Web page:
Separating out calculations like this from the body of your data can take some getting used to, but working this way can help keep your document more organized. And it brings other advantages. For example we could switch the formatting of the summary widget via the side panel:

formulas-widgets-card

Varying formula by row#

Having a formula apply to all rows is convenient and reduces the changes of mistakes.

If you need to have a column change its behavior on different rows, it is possible using a conditional in the formula. For example, here is a replacement for the Materials.Price formula that ignores the price and shows zero for products whose name ends in “(Sample)”:

if $Product.endswith("(Sample)"):
  return 0
else:
  return $Quantity * $Unit_Price

Code viewer#

Once you have a lot of formulas, or if you have been invited to a document and want to get an overview of its formulas, there is a code viewer available with a pure Python summary of the document.

formulas-code-view

Special values available in formulas#

For those familiar with Python, here are the extra values available to you in Grist:

If your table or column has a space in its name, or other characters that are awkward in Python, those characters are replaced with an underscore. Auto-complete may help you if you’re not sure. You can also control the “ids” of columns and tables in the right side panel.

Freeze a formula column#

If you’d like to save the output of your formula as plain values, you can simply turn off the formula. First open the column options in the side panel:

formulas-column-options formulas-sidebar

Now click on the orange formula icon in the side panel to turn it off: Formula
icon onFormula icon
off:

formulas-turn-off-formula

Notice that there is no = sign in the column cells any more, showing that it is no longer a formula. The cells will no longer change if other cells they used to depend on change.

The side panel has lots of other handy settings, such as cell formatting (number of digits after decimal point, color, etc). The options apply just as much to formula columns as to regular columns.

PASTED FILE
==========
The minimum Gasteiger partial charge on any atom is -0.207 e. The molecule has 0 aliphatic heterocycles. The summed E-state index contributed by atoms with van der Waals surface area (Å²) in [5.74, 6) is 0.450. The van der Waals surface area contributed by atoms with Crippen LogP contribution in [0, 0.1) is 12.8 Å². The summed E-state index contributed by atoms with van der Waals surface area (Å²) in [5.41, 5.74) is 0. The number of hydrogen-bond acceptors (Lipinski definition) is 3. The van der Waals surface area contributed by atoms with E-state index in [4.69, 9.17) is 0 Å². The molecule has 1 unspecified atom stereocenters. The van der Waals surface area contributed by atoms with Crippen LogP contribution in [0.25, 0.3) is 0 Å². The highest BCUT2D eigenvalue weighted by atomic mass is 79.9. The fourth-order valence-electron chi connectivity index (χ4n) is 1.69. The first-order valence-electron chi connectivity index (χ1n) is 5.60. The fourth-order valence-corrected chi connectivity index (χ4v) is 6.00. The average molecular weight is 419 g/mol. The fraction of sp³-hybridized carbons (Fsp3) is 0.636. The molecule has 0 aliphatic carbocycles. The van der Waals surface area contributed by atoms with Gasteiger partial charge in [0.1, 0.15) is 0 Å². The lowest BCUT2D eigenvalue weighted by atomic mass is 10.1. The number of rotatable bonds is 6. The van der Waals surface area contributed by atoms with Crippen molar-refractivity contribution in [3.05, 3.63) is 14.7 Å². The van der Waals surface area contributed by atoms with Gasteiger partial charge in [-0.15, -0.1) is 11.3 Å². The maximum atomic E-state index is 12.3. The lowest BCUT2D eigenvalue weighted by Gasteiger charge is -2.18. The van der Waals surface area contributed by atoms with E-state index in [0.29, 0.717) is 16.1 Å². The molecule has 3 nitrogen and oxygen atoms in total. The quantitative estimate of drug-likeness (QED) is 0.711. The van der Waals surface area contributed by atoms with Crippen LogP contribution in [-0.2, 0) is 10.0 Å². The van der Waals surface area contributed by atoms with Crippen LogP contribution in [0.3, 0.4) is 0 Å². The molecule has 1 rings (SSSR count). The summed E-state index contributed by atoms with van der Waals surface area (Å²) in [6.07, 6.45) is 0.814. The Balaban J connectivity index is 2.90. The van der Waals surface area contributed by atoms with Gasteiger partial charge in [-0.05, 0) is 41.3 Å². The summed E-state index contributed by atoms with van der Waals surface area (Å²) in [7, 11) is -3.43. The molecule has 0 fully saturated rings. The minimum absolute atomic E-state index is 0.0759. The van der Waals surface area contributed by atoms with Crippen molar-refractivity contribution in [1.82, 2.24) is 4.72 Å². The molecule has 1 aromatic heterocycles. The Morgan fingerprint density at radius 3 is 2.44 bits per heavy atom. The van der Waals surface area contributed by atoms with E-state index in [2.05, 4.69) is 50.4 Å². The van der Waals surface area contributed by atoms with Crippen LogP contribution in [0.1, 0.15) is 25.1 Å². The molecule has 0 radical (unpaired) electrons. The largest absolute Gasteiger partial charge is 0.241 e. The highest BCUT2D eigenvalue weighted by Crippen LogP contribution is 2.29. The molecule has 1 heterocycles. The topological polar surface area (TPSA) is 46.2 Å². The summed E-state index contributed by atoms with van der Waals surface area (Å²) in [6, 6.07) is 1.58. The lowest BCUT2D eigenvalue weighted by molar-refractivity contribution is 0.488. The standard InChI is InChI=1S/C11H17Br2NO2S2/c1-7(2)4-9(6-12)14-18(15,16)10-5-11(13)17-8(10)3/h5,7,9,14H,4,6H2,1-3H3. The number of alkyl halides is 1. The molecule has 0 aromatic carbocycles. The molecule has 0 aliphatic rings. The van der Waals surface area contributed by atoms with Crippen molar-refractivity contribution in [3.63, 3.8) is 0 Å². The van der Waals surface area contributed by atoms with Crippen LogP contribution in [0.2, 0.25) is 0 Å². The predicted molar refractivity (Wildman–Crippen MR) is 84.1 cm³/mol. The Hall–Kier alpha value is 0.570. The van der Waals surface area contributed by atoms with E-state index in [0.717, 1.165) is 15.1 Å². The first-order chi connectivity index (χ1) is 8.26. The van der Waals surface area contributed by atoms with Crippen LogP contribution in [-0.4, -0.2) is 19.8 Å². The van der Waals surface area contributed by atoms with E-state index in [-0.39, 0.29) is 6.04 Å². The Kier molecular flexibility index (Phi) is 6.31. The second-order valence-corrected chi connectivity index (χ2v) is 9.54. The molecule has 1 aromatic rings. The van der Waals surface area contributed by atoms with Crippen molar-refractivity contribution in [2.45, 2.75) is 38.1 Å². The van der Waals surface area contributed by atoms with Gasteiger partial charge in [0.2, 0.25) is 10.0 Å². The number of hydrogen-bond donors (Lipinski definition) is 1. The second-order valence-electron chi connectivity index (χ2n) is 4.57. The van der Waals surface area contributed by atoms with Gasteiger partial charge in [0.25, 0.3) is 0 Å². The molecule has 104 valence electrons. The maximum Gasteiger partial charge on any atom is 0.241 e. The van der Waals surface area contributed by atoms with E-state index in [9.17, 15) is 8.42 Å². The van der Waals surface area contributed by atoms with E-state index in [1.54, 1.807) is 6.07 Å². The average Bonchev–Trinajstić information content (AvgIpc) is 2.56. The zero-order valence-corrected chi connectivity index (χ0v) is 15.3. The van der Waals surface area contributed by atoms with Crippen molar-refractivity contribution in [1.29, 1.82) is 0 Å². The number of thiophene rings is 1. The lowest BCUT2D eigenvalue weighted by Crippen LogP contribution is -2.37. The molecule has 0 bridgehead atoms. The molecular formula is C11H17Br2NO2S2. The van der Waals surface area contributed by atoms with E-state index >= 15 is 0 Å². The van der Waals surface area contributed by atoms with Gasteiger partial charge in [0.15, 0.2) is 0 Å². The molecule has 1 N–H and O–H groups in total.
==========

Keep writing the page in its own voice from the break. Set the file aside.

Lookups#

Grist functions lookupOne and lookupRecords are useful for enumerating subsets of your data. For example, suppose we added a Category column to our Materials table, and wished to list all products belonging to a specific catagory. We can do this with lookupRecords, by calling it on the table of interest, and supplying it with the column values to match. Here’s an example:

formulas-column-options

If you are following on, see Adding a field for details of how to add a new field to a card. If you care about the order of results, lookupRecords takes an optional sort_by parameter. For example, we could use this formula to sort by the product name itself:

list(Materials.lookupRecords(Category='Ship', sort_by='Product').Product)

If you want to sort by multiple columns, remember that you can create a hidden formula column that combines data in any way you like, and then sort by that.

The order of records returned by lookupRecords may not match the order of rows you see in a table. To get that order, use sort_by='manualSort'. This is an internal column that is updated with the manually established sort order of rows.

If you find yourself doing a lot of look-ups, please consider whether Summary tables and Summary formulas might be what you are looking for.

Recursion#

Lookups are handy for recursive formulas. Suppose we have a table counting how many events we have per day, and want to add a cumulative sum of those event counts. One way to do that is with a formula like this:

yesterday = Events.lookupOne(date=$date - datetime.timedelta(days=1))
$events + (yesterday.cumulative or 0)

formulas-recursion

For clarity, we’ve split this formula into two lines. The first line makes a variable pointing to the row of the day before. The second line computes the value we want in the cell. Python note: the value of the last line is automatically returned (you could prefix it with return if you like).

Notice the yesterday.cumulative or 0. For the earliest row in the table, there will be no yesterday. In this case, lookupOne returns a special empty record, for which yesterday.cumulative will be None.

If you’d like to simplify this formula, or find yourself using the same lookup in multiple formulas, it would be worth making yesterday a reference column. Simply add a reference column, and give a formula for it that matches how we defined yesterday here.

To actually enter this formula in a cell, you’d use Shift + Enter to divide the lines. For longer formulas, you may prefer to use the side panel, where a simple Enter gives you a new line. Click on the column header, select “Column Options” and edit the Formula field.